What Is the Difference Between 4WD and AWD?
Picking the drivetrain for your next vehicle can make a major difference in how capable it is in certain situations. While most vehicles come standard with front-wheel drive or rear-wheel drive, many can be upgraded to either four-wheel drive or all-wheel drive. These two drivetrain systems may seem similar but have considerable differences in their functions. Here’s a quick explanation of 4WD vs. AWD systems.
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What is four-wheel drive?
Four-wheel drive is the older of the two driving systems. Also called 4WD, 4×4, and four by four, it was present in the early decades of the automobile, dating back to the early 20th century.
As Ronan Glon explains in a Digital Trends article, four-wheel drive sends power equally to two axles that provide torque to four axle ends, which are where the wheels are attached. This system provides optimized traction and torque distribution in off-road situations, such as traveling across rocky terrain, through thick mud, or in deep snow.
As its name suggests, power is applied to all four wheels at the same time. But, when it’s not needed, you can turn off four-wheel drive via an electronic button, switch, or secondary lever (which controls the transfer case). This drivetrain is typically found in larger vehicles with body-on-frame platforms, such as trucks and true SUVs.
What is all-wheel drive?
All-wheel drive is a more recent innovation. Although the term used to be synonymous with four-wheel drive historically, it’s changed in recent decades to refer to a slightly different drivetrain system.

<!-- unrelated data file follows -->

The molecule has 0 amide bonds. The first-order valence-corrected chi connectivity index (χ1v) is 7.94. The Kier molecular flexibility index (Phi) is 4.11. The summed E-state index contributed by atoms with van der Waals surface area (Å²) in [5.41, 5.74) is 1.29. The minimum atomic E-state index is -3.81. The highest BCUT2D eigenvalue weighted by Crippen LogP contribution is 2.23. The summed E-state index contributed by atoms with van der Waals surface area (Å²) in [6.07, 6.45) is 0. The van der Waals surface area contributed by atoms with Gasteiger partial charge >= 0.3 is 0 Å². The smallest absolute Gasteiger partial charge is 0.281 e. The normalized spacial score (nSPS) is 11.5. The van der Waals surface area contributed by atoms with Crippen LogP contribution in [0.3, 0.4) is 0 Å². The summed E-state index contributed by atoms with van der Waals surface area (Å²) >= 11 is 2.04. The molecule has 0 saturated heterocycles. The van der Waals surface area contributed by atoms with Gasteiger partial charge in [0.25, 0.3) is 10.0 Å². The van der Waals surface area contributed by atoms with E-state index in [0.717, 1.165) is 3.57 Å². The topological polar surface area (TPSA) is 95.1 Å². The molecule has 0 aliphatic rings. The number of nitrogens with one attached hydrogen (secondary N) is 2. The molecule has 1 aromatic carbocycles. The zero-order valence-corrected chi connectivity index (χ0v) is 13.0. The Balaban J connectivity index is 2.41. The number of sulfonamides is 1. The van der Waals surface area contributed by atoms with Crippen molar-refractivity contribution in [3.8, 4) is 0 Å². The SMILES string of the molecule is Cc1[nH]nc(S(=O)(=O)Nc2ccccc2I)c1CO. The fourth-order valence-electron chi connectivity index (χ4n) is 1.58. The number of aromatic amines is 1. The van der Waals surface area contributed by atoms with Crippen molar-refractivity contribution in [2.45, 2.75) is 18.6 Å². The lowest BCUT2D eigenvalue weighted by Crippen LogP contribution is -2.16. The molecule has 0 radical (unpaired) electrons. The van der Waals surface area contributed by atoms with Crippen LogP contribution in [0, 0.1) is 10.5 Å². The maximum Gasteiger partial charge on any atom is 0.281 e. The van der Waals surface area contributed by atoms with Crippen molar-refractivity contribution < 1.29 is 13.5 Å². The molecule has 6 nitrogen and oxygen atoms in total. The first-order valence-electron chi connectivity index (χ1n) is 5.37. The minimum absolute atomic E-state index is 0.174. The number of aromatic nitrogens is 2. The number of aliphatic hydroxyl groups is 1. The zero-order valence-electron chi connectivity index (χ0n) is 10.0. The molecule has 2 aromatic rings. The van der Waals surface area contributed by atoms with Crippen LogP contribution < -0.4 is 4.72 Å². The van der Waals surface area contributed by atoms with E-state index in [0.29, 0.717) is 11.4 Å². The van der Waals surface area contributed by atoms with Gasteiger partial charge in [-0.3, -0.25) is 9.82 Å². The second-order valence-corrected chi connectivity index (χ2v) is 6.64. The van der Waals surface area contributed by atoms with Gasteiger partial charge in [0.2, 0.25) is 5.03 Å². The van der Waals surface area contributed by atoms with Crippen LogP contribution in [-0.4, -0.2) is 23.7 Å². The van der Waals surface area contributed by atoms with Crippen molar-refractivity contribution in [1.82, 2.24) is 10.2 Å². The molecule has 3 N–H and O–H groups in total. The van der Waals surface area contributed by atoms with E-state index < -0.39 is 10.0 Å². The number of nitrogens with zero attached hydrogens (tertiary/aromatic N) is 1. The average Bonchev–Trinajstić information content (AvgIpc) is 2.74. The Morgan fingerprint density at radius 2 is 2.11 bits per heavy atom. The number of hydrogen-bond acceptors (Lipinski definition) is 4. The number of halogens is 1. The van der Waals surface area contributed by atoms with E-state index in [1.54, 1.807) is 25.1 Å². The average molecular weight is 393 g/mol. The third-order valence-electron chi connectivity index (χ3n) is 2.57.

Instead of simply providing power to all four wheels evenly, an all-wheel-drive system can distribute power between wheels and axles at varying levels, depending on the vehicle’s traction, speed, and other factors. Unlike four-wheel drive that can be switched off, an all-wheel-drive system is typically designed to remain active all of the time.
All-wheel-drive systems are beneficial because they improve traction during slick on-road conditions such as snow, ice, or wet pavement. However, AWD will not help a vehicle in rocky terrain or thick mud and shouldn’t be taken off-road. That’s why it’s typically available on unibody-constructed vehicles, like sedans and crossovers.
If you want to get the best performance out of your vehicle when driving off-road, it’s best to opt for 4WD. If you want enhanced stability on the road so you don’t spin out, drive a vehicle with AWD.
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Aaron is unashamed to be a native Clevelander and the proud driver of a Hyundai Veloster Turbo (which recently replaced his 1995 Saturn SC-2). He gleefully utilizes his background in theater, literature, and communication to dramatically recite his own articles to nearby youth. Mr. Widmar happily resides in Dayton, Ohio with his magnificent wife, Vicki, but is often on the road with her exploring new destinations. Aaron has high aspirations for his writing career but often gets distracted pondering the profound nature of the human condition and forgets what he was writing… See more articles by Aaron.